If AAPL stock price went to $1 tomorrow, Warren Buffet or whoever would just buy the whole company. It makes billions of dollars in earnings and you could just buy all the earnings for less than the stock price if it got low enough. But on the short side, there is no mechanism to moor the stock to reality (although as we learned from the Archegos saga, a secondary to feed the ducks, has consequences).
This lack of limit to arbitrage doesn’t change the EV of the stock which is already balanced by probabilities, but it does change the path behavior. You need to borrow shares to be short, and any share borrowed means a future buy order. So inflows of cash can cascade into forced covering since the short-seller is effectively levered.
- The negative gamma effect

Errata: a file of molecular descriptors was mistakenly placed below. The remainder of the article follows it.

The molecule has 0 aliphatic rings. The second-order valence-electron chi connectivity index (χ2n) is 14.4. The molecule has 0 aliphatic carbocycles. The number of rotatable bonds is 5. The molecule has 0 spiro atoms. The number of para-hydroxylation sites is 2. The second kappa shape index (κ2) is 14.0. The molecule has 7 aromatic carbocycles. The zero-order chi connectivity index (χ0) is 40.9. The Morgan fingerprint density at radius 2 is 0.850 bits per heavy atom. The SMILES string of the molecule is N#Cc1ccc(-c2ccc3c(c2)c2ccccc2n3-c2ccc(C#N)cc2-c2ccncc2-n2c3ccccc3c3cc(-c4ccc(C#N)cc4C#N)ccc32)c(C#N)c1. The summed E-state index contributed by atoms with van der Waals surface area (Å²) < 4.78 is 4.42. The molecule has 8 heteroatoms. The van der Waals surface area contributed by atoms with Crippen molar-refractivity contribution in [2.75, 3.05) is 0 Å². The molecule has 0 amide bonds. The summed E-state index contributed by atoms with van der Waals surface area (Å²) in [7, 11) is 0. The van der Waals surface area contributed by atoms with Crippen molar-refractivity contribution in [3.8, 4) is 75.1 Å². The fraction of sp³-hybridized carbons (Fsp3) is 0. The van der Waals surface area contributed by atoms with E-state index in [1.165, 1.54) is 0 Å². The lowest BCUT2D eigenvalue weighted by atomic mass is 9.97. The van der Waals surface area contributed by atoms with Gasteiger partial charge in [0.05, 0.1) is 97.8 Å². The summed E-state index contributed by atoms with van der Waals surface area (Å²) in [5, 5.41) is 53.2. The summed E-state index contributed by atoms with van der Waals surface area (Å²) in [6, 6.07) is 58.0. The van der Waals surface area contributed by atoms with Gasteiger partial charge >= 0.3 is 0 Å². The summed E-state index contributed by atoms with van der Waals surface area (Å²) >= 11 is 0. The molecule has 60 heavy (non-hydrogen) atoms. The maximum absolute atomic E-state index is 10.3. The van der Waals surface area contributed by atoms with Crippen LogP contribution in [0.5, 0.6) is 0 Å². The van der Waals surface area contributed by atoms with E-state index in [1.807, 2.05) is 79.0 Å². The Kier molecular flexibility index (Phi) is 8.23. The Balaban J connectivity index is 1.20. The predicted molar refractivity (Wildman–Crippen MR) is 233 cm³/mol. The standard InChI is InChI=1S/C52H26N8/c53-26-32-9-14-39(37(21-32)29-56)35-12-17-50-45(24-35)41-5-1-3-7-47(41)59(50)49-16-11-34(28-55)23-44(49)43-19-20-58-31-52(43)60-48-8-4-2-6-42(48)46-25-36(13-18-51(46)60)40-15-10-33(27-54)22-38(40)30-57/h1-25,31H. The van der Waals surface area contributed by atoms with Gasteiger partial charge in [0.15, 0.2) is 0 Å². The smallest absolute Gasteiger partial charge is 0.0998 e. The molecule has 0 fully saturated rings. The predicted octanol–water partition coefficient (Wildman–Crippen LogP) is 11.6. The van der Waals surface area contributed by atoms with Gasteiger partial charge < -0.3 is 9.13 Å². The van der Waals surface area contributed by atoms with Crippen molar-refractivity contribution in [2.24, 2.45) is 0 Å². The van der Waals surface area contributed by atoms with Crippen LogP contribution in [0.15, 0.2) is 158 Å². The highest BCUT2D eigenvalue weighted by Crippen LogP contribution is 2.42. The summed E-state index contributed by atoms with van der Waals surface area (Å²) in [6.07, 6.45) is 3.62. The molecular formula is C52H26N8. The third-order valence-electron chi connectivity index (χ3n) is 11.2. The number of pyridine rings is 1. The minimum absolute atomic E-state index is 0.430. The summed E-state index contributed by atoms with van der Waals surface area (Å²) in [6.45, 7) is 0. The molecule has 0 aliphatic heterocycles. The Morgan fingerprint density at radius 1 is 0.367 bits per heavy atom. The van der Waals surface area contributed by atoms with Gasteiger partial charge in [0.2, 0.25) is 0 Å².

I’ve explained this before with respect to shorting, but I’ll re-hash it simply. When a fund sizes a short it does so as a percentage of its AUM. Say the short is 10% of its AUM. You can think of the AUM as the denominator and the dollar-weighted short as the numerator. This ratio starts at 10/100.
What happens if the fund wins on the trade because the stock drops 50%?
Well, now the fund has made 50% on a 10% position, so its new equity is 105. Yet, the size of the short shrank with the stock halved. So now the numerator is 5, not 10 units. So the short is now 5/105 or 4.7%. The fund needs to more than double the size of the short to maintain constant exposure as a percentage of AUM. Both the numerator and denominator moved in a way that reduced the position.
This looks just like short gamma. You need to sell more as the stock falls!